There’s some good news for bars and nightclubs in 2021, according to the data scientists at marketing platform Zenreach.
From the beginning of January 2021, there has been an increase in visits and foot traffic of 33% in the bar & nightclub industries.
This marks a 10% increase from visits in June 2020. However, there is still a ways to go as visits compared to January 2020 (pre-COVID-19) are still down 63%.
“The Q1 data leaves us very optimistic about consumer foot traffic throughout spring and leading into summer,” said Megan Wintersteen, vice president of Marketing at Zenreach. “We believe that a lot of this increase is being driven from restrictions lifting across the country and the increase in vaccinations. It’s also a reflection of the consumer optimism as we start to return to some sense of normalcy coming out of 2020.”
Certain metropolitan areas have seen more growth than others. Below, is a chart outlining the overall foot traffic growth for bar & nightclub visits since January 1st, 2021 in five metropolitan statistical areas (MSAs).
There are also trends to be found when looking at the data for bar and nightclub visits in 10 major metro areas across the US. The chart below shows the total percentage breakdown of visits in these 10 cities when compared to each other (this is not a percent increase in visits; it’s a comparison of current bar and nightclub visits across the US).
This data shows that Miami currently has the most visits to bars and nightclubs at 21.8% of the total traffic across these 10 metro areas, followed by Phoenix at 15.6% and Houston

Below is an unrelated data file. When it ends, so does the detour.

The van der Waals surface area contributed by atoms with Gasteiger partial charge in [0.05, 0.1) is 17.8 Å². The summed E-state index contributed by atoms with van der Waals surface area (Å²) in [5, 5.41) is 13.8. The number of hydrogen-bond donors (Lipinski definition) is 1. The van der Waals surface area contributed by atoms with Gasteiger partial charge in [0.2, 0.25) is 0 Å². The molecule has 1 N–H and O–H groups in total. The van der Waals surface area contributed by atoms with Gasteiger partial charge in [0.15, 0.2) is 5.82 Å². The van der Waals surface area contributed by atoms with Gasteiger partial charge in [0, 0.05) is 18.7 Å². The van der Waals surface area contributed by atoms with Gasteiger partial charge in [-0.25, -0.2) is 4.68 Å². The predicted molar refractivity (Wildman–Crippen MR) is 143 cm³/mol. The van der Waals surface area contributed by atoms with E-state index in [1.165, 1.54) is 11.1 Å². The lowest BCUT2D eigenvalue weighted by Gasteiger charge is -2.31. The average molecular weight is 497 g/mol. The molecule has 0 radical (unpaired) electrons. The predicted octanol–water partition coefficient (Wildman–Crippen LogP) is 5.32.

“We specifically see higher increases in these areas compared to the beginning of the year because these states tended to have less restrictions and/or lift restrictions earlier than some of the other states in the data set,” explains Wintersteen.
As for the areas with lower traffic numbers, such as Boston, Los Angeles, San Francisco, and New York, Zenreach expects these numbers to gain more momentum as restrictions lift. “I think most consumers are waiting for the bar experience to feel like they’re going to a bar again,” says Wintersteen. “When you consider restrictions like capacity limits, mask usage, no bar seating, etc., which have all been present in those metros longer than others, that really stifles the social experience we typically associate with a bar or nightclub.”
Above all, the data makes it clear that bars need to ready their ramp-up strategies. “Barring any unforeseen setbacks, we anticipate that these trends will continue to gain momentum moving forward,” says Wintersteen. “Listening to the data and seeing trends like this means that bars/nightclubs should start considering ways to expand their operation: re-hiring, expanding hours, evolving health & safety measures for larger crowds, and ramping up marketing. Letting consumers know that they’re open and the measures in place to ensure their safety is going to be crucial to making consumers feel comfortable to return to these settings.”